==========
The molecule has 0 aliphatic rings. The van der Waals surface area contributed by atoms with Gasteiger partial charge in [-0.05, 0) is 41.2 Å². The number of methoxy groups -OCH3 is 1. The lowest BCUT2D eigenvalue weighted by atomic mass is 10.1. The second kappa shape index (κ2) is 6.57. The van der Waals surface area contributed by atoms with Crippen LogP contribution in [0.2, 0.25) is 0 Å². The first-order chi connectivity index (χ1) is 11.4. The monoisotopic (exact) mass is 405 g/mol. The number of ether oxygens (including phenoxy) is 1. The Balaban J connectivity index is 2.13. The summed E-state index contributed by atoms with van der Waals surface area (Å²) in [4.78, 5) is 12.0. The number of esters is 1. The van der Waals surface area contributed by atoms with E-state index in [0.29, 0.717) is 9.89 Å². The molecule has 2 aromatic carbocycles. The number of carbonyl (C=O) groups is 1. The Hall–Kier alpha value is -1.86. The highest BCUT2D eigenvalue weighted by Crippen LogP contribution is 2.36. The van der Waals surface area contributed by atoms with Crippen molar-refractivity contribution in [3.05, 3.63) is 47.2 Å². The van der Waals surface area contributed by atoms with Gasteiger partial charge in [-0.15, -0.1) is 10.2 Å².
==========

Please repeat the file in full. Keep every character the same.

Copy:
The molecule has 0 aliphatic rings. The van der Waals surface area contributed by atoms with Gasteiger partial charge in [-0.05, 0) is 41.2 Å². The number of methoxy groups -OCH3 is 1. The lowest BCUT2D eigenvalue weighted by atomic mass is 10.1. The second kappa shape index (κ2) is 6.57. The van der Waals surface area contributed by atoms with Crippen LogP contribution in [0.2, 0.25) is 0 Å². The first-order chi connectivity index (χ1) is 11.4. The monoisotopic (exact) mass is 405 g/mol. The number of ether oxygens (including phenoxy) is 1. The Balaban J connectivity index is 2.13. The summed E-state index contributed by atoms with van der Waals surface area (Å²) in [4.78, 5) is 12.0. The number of esters is 1. The van der Waals surface area contributed by atoms with E-state index in [0.29, 0.717) is 9.89 Å². The molecule has 2 aromatic carbocycles. The number of carbonyl (C=O) groups is 1. The Hall–Kier alpha value is -1.86. The highest BCUT2D eigenvalue weighted by Crippen LogP contribution is 2.36. The van der Waals surface area contributed by atoms with Crippen molar-refractivity contribution in [3.05, 3.63) is 47.2 Å². The van der Waals surface area contributed by atoms with Gasteiger partial charge in [-0.15, -0.1) is 10.2 Å².